Christopher Lloyd is currently an associate tutor at the University of East Anglia, a visiting lecturer at the University of Westminster and a part-time lecturer at London South Bank University. From January 2016, he will take up a full-time lecturing post at the University of Hertfordshire.
Christopher’s current project, entitled Corporeal Legacies, investigates contemporary culture from the US South through the lens of embodiment. Tracking the ways in which historical structures of racism in the region—slavery, Jim Crow, incarceration—affect raced bodies in the present, the project utilises frameworks from psychoanalysis, critical race theory, animal studies and vital materialism, to closely read the complexities of embodiment. Various parts of Corporeal Legacies probe the relationships between interiority and exteriority, the skin, incorporation, sexuality and bodily processing; thus, theories from Freud and Klein, as well as Ferenczi, Karl Abraham and Abraham and Torok are employed.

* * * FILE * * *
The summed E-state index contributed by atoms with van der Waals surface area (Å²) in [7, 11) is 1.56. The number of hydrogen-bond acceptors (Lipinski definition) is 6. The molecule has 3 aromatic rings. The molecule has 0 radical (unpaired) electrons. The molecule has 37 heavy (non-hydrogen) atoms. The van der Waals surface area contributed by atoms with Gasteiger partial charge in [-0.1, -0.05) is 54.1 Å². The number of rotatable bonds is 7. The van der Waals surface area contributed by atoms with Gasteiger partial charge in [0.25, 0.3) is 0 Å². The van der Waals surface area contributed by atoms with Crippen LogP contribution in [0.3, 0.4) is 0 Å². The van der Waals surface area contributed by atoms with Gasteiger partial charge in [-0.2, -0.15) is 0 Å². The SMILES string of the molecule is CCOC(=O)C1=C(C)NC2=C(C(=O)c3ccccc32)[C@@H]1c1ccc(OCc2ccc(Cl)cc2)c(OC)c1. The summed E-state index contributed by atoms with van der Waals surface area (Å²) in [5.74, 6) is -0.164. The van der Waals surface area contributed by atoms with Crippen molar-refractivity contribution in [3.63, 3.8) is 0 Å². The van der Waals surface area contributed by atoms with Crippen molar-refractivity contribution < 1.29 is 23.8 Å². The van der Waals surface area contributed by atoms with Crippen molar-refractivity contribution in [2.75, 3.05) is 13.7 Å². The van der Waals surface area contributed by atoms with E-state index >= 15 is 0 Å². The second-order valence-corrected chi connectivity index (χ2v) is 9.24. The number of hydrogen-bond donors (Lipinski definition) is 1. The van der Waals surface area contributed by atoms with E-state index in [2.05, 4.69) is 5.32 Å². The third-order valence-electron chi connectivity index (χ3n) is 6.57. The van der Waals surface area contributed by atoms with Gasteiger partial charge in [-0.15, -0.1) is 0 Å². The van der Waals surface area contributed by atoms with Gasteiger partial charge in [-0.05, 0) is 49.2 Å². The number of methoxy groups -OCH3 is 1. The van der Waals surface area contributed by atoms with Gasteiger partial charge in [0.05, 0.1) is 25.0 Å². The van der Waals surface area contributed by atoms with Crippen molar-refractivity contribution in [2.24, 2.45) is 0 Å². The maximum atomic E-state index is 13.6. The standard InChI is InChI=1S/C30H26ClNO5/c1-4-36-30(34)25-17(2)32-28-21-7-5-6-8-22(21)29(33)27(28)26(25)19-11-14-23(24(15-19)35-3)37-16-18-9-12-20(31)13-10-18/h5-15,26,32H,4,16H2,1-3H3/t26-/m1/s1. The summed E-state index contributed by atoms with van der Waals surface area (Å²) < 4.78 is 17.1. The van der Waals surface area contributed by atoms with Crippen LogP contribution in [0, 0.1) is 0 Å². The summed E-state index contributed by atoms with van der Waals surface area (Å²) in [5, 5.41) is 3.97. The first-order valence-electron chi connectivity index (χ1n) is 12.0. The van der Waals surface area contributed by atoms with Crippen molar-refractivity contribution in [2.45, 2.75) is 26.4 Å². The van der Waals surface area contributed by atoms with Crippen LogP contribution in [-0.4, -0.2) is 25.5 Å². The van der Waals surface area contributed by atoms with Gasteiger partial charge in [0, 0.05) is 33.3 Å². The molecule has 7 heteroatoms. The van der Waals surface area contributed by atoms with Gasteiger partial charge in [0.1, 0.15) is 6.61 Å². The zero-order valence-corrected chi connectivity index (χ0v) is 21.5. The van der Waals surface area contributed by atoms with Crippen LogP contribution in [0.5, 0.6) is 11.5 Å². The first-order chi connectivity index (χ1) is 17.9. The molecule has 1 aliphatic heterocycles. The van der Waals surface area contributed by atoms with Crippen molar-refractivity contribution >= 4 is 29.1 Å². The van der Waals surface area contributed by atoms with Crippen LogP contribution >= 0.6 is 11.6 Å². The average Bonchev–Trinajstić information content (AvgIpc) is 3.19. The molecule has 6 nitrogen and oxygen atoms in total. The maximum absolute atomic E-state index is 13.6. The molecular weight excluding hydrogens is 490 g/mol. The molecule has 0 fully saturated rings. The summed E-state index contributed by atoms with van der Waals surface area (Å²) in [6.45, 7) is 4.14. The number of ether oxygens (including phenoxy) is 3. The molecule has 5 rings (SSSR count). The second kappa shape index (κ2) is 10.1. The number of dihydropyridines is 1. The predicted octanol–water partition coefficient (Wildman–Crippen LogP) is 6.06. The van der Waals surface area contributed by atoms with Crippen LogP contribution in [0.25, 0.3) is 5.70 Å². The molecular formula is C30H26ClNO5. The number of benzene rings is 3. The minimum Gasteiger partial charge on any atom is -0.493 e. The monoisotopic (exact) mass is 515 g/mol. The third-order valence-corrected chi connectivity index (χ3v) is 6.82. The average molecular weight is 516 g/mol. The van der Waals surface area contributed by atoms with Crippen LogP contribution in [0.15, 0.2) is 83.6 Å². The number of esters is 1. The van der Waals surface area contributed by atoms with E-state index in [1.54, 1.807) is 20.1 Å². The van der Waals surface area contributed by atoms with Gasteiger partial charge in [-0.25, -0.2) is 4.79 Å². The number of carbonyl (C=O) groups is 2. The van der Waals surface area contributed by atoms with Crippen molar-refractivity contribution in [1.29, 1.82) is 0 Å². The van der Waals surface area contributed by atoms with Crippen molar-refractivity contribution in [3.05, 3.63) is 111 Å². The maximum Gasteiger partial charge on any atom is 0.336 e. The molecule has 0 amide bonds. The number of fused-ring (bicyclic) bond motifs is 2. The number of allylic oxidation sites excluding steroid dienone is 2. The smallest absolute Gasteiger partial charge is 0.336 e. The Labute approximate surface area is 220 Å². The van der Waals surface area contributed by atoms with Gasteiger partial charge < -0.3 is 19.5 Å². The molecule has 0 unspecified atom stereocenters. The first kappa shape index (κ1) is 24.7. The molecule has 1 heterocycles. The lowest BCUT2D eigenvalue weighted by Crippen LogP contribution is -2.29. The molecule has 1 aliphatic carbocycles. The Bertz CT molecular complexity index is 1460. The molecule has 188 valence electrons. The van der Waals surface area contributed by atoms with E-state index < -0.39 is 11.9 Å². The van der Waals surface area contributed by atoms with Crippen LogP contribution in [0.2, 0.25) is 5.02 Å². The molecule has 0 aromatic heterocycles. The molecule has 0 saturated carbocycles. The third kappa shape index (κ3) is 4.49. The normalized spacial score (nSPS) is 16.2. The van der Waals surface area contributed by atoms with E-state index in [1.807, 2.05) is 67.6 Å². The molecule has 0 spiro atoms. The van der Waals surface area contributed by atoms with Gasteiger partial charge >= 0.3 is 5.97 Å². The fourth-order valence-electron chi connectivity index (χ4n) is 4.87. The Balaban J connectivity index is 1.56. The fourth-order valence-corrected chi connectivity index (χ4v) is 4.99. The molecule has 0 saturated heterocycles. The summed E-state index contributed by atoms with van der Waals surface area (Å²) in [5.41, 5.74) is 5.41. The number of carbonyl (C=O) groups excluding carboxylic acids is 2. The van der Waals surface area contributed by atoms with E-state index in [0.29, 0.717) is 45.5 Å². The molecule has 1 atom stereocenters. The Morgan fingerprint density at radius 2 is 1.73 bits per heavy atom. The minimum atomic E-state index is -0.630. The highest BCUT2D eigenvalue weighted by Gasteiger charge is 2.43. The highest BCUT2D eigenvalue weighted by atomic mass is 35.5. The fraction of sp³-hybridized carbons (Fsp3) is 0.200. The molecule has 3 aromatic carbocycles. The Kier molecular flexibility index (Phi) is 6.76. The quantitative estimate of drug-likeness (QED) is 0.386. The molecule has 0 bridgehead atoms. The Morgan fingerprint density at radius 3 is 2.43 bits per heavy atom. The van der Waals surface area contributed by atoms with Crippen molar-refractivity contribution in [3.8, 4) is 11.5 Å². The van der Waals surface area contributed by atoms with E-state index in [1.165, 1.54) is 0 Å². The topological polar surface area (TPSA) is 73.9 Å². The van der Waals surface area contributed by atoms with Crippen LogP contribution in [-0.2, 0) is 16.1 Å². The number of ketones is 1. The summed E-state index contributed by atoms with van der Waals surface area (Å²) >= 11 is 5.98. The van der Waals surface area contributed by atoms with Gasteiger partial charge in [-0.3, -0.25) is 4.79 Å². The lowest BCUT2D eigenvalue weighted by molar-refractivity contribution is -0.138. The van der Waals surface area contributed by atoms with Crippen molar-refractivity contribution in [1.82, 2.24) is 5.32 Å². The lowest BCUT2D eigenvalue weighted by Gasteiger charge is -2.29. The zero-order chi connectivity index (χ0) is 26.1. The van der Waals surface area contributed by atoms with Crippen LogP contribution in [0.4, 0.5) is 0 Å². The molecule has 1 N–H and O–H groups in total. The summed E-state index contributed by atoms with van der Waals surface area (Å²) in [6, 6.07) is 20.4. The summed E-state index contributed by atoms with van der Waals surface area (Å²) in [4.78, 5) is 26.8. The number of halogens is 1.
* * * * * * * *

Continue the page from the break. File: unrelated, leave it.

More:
Christopher completed his PhD in 2014 at Goldsmiths, University of London in the Department of English and Comparative Literature. His research primarily investigates twenty-first-century American literature and culture, with a focus on the US South. Much of this work is framed by theory from cultural memory, African-American studies and psychoanalysis. Publications include his first monograph, Rooting Memory, Rooting Place: Regionalism in the Twenty-First-Century American South (New York: Palgrave Macmillan, 2015) and essays on the Southern Gothic, Hurricane Katrina, and HBO’s Girls.